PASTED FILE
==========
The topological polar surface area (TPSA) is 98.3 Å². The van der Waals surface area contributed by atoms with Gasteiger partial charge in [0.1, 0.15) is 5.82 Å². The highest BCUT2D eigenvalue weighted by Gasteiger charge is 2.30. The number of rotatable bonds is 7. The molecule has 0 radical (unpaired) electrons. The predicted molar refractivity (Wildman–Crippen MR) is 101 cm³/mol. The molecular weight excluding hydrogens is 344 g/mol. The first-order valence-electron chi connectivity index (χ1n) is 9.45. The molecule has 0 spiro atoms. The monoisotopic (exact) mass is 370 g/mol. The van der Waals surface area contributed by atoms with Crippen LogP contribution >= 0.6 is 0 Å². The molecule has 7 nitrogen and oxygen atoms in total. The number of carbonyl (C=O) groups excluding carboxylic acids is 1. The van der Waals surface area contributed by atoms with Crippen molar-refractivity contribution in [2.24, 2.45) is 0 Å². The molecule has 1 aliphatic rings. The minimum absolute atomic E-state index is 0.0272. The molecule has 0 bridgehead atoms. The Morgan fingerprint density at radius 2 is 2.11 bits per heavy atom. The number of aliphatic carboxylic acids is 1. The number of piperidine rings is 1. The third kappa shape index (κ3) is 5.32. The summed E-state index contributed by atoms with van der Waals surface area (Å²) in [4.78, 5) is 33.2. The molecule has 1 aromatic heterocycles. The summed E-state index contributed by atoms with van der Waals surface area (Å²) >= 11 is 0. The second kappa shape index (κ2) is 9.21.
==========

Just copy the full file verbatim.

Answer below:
The topological polar surface area (TPSA) is 98.3 Å². The van der Waals surface area contributed by atoms with Gasteiger partial charge in [0.1, 0.15) is 5.82 Å². The highest BCUT2D eigenvalue weighted by Gasteiger charge is 2.30. The number of rotatable bonds is 7. The molecule has 0 radical (unpaired) electrons. The predicted molar refractivity (Wildman–Crippen MR) is 101 cm³/mol. The molecular weight excluding hydrogens is 344 g/mol. The first-order valence-electron chi connectivity index (χ1n) is 9.45. The molecule has 0 spiro atoms. The monoisotopic (exact) mass is 370 g/mol. The van der Waals surface area contributed by atoms with Crippen LogP contribution >= 0.6 is 0 Å². The molecule has 7 nitrogen and oxygen atoms in total. The number of carbonyl (C=O) groups excluding carboxylic acids is 1. The van der Waals surface area contributed by atoms with Crippen molar-refractivity contribution in [2.24, 2.45) is 0 Å². The molecule has 1 aliphatic rings. The minimum absolute atomic E-state index is 0.0272. The molecule has 0 bridgehead atoms. The Morgan fingerprint density at radius 2 is 2.11 bits per heavy atom. The number of aliphatic carboxylic acids is 1. The number of piperidine rings is 1. The third kappa shape index (κ3) is 5.32. The summed E-state index contributed by atoms with van der Waals surface area (Å²) in [4.78, 5) is 33.2. The molecule has 1 aromatic heterocycles. The summed E-state index contributed by atoms with van der Waals surface area (Å²) >= 11 is 0. The second kappa shape index (κ2) is 9.21.